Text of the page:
You already know all about basic budgeting techniques, like making shopping lists and sticking to them. You’ve already got the knack of hunting down coupons online for the things you like to buy. You already have a sorting system so that you’ll use coupons before their expiry dates. You’re using the store’s loyalty program whenever possible, and you’re double-dipping by using a loyalty program credit card as well. You’re a dedicated coupon clipper, and you’re ready for the budgeting big leagues.
Use coupons when buying on sale
You already know to look for sale prices whenever possible, but did you know that you can apply manufacturer’s coupons on top of store sale prices? That gives you a double discount. If you find the item for sale at close to the same price as the manufacturer coupon discount, it’s like getting it for free!
There’s two hiccups to stacking multiple coupons with sale items, so it’s really important to read the fine print. First, you might have to pay the sales tax on the cost of the item before the discount is applied. However, in most cases, you shouldn’t have to.
Second, you’ve got to watch out for the phrases “one per purchase” or “one per customer.” Sometimes there’s ways around that, but usually there aren’t. If you really want more than one of the sale item and you want to apply a coupon to each one, one trick that always works is to send your spouse through the grocery line separately with another of the sale item and a coupon for it.
In general, you’re allowed to use one store coupon and one manufacturer’s coupon per item. A few stores even allow you to use more than one manufacturer’s coupon, if each coupon has a different UPC. If the item’s also on sale, so much the better!
Once again, read the coupon fine print very carefully. Any hint of “cannot be combined with any other offer or coupon” may make that coupon void for your purposes. A product coupon which is only valid in some stores is considered a store coupon, even when it involves a manufacturer partnership.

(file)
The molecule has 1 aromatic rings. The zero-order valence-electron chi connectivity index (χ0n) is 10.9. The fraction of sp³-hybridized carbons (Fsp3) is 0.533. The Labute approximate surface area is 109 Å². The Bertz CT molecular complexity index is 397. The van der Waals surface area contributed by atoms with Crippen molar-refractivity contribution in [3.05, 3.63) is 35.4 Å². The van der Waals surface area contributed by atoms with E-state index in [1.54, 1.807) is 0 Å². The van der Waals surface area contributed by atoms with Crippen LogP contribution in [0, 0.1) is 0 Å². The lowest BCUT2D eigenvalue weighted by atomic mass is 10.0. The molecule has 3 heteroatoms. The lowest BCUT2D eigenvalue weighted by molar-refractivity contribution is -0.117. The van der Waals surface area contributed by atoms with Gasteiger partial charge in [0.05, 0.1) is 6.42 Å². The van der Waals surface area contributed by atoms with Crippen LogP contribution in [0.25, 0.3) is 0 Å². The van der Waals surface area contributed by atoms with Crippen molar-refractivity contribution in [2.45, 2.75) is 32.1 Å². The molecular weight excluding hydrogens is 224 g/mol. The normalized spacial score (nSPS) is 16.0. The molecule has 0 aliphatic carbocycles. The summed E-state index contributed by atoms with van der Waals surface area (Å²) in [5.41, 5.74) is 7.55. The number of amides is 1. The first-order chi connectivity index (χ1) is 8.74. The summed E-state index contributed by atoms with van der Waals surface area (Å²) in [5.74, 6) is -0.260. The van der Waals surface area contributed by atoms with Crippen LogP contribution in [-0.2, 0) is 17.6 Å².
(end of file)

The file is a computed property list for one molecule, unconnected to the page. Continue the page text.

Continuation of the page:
However, products which are reaching their expiry date may have an attached store manager’s coupon. You can always use these on top of any other coupons. Don’t let the cashier tell you otherwise!
During special promotions, some stores throw in free turkeys, or we-pay-the-tax, or even a store credit towards the next purchase if you buy a minimum dollar amount, usually at least $75. There’s nothing saying that you can’t reach that total by buying only stuff that’s on sale.
For coupon clippers, the important thing to remember here is that it’s a net total, not a gross total. That means it has to be a pretax total after all store coupons are applied.
In some stores, you may also be able to use manufacturer’s coupons to reduce the required total. Stores are reimbursed for manufacturer coupons, so they should be rung in differently from store coupons. However, not all stores have the same store policy, so some stores will let you use manufacturer’s coupons to reduce the required amount, and some won’t. You’ll really have to read the fine print here.
Cashier coupon codes
Most chain stores have at least three different coupon codes, one each for manufacturer’s coupons, chain coupons, and in-store coupons. The tax rules and how the discount is applied is different for each! It’s a good idea to learn the coupon codes for stores where you shop regularly and make sure the cashier rings them in correctly.